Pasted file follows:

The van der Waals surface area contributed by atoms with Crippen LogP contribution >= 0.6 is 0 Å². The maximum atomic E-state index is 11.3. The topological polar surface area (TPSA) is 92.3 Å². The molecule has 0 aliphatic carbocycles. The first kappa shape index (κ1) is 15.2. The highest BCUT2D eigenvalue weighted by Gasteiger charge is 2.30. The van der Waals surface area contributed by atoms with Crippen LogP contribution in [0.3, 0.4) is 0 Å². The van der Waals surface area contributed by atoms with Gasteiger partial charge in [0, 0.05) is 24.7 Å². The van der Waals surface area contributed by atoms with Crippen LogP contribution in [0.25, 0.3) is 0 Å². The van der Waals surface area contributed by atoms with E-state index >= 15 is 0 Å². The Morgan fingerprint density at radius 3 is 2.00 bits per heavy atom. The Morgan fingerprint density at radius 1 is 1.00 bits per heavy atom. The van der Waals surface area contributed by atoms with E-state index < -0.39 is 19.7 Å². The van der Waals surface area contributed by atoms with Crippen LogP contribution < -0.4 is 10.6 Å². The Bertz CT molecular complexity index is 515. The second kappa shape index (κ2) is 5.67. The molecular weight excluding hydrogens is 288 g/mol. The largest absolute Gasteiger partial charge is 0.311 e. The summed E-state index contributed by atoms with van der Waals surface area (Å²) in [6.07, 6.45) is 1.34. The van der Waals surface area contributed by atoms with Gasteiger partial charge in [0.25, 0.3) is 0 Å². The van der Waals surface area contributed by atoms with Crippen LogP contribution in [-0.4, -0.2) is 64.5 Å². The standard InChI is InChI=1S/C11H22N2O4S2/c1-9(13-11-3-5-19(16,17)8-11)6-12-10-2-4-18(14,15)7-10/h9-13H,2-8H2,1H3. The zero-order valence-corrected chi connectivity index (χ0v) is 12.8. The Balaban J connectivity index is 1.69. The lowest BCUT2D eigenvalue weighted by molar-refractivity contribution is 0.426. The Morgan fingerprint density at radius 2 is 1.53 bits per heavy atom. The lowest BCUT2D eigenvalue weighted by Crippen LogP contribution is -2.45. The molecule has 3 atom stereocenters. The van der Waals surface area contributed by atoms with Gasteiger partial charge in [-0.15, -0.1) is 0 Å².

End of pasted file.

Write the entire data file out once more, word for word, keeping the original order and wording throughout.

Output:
The van der Waals surface area contributed by atoms with Crippen LogP contribution >= 0.6 is 0 Å². The maximum atomic E-state index is 11.3. The topological polar surface area (TPSA) is 92.3 Å². The molecule has 0 aliphatic carbocycles. The first kappa shape index (κ1) is 15.2. The highest BCUT2D eigenvalue weighted by Gasteiger charge is 2.30. The van der Waals surface area contributed by atoms with Crippen LogP contribution in [0.3, 0.4) is 0 Å². The van der Waals surface area contributed by atoms with Gasteiger partial charge in [0, 0.05) is 24.7 Å². The van der Waals surface area contributed by atoms with Crippen LogP contribution in [0.25, 0.3) is 0 Å². The van der Waals surface area contributed by atoms with E-state index >= 15 is 0 Å². The Morgan fingerprint density at radius 3 is 2.00 bits per heavy atom. The Morgan fingerprint density at radius 1 is 1.00 bits per heavy atom. The van der Waals surface area contributed by atoms with E-state index < -0.39 is 19.7 Å². The van der Waals surface area contributed by atoms with Crippen LogP contribution < -0.4 is 10.6 Å². The Bertz CT molecular complexity index is 515. The second kappa shape index (κ2) is 5.67. The molecular weight excluding hydrogens is 288 g/mol. The largest absolute Gasteiger partial charge is 0.311 e. The summed E-state index contributed by atoms with van der Waals surface area (Å²) in [6.07, 6.45) is 1.34. The van der Waals surface area contributed by atoms with Gasteiger partial charge in [0.25, 0.3) is 0 Å². The van der Waals surface area contributed by atoms with Crippen LogP contribution in [-0.4, -0.2) is 64.5 Å². The standard InChI is InChI=1S/C11H22N2O4S2/c1-9(13-11-3-5-19(16,17)8-11)6-12-10-2-4-18(14,15)7-10/h9-13H,2-8H2,1H3. The zero-order valence-corrected chi connectivity index (χ0v) is 12.8. The Balaban J connectivity index is 1.69. The lowest BCUT2D eigenvalue weighted by molar-refractivity contribution is 0.426. The Morgan fingerprint density at radius 2 is 1.53 bits per heavy atom. The lowest BCUT2D eigenvalue weighted by Crippen LogP contribution is -2.45. The molecule has 3 atom stereocenters. The van der Waals surface area contributed by atoms with Gasteiger partial charge in [-0.15, -0.1) is 0 Å².